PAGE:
Abiding Darkness starts almost gently. The first sentence offers doubt, but readers may not see any real trouble surface until a few sentences later, and that’s mostly kid stuff, almost cute. From there through the second chapter readers are given a little more to think about . . . an opportunity to imagine what might happen to the children . . . especially the girl.

By the end of the second chapter intuitive readers will be taking a deep breath . . . they’re going to need the oxygen.


Summers were mostly reliable.

The always followed spring. They always got hot. And they always promised twelve weeks of pleasure to the three children at Cat Lake.

The summer of ’45 lied.

^ ^ ^

The whole thing started right there by the Cat Lake bridge.

They were playing their own version of three-man baseball when Bobby knocked the ball onto the road near the end of the bridge. Junior was taller and faster, but Missy was ahead in the race to get it. Bobby and Junior were older, but Missy was tough enough to almost keep up, and the boys usually held back some so they didn’t outdo her too much.

Missy was still a few yards from the ball when it rolled to a stop near the only car in sight. A boy taller than Junior stepped from behind the far end of the car and picked up the ball; he was followed by two more boys—one younger than Missy and another almost as tall as a man.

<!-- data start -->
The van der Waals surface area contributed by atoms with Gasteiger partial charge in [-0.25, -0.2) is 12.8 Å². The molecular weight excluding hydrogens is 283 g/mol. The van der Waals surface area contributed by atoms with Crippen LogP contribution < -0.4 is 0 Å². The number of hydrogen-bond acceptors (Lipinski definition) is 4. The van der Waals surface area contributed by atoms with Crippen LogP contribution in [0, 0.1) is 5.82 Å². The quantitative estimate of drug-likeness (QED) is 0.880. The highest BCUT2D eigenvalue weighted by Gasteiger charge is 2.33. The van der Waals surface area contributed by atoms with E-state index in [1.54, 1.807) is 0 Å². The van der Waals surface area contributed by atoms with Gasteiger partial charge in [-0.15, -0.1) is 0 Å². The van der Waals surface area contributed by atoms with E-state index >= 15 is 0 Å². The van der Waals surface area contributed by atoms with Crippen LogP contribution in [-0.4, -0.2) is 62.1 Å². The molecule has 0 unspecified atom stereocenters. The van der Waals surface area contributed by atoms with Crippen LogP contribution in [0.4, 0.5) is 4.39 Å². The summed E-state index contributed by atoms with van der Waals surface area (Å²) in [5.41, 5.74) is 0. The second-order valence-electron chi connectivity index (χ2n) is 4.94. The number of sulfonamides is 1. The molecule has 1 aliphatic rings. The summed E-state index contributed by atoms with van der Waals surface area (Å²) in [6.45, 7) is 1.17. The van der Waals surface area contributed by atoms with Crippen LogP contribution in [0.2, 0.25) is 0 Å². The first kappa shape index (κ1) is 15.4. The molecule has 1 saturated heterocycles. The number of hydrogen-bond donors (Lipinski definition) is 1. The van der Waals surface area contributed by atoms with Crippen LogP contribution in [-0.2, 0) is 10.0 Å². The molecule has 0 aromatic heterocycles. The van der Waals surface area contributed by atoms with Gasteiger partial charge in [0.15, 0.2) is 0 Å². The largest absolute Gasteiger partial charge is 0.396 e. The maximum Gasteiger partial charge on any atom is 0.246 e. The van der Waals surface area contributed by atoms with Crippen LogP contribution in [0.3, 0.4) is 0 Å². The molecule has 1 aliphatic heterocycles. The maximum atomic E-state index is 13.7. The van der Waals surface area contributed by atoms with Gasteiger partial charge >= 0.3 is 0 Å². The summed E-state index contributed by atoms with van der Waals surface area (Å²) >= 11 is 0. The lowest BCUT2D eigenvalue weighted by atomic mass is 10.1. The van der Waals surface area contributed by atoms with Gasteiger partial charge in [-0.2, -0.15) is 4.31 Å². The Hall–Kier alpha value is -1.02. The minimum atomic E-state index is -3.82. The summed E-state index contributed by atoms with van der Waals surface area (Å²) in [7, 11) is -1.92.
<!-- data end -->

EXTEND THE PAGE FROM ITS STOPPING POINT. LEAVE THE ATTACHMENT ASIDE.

Missy slid to a stop in the gravel and yelled, “Hurry! Throw it!” Junior jogged up behind the girl and waited.

A heavyset man in a rumpled suit was standing in the road by the driver’s door; he allowed himself a long look at the girl and whispered something to the boy with the ball.

The boy nodded at what the man said and backed toward the car. The tallest boy moved up to stand by the man.

The fat man eyed Junior, then looked up and down the deserted road before beckoning to Missy. “Why don’t you come closer, and he’ll let you have it?”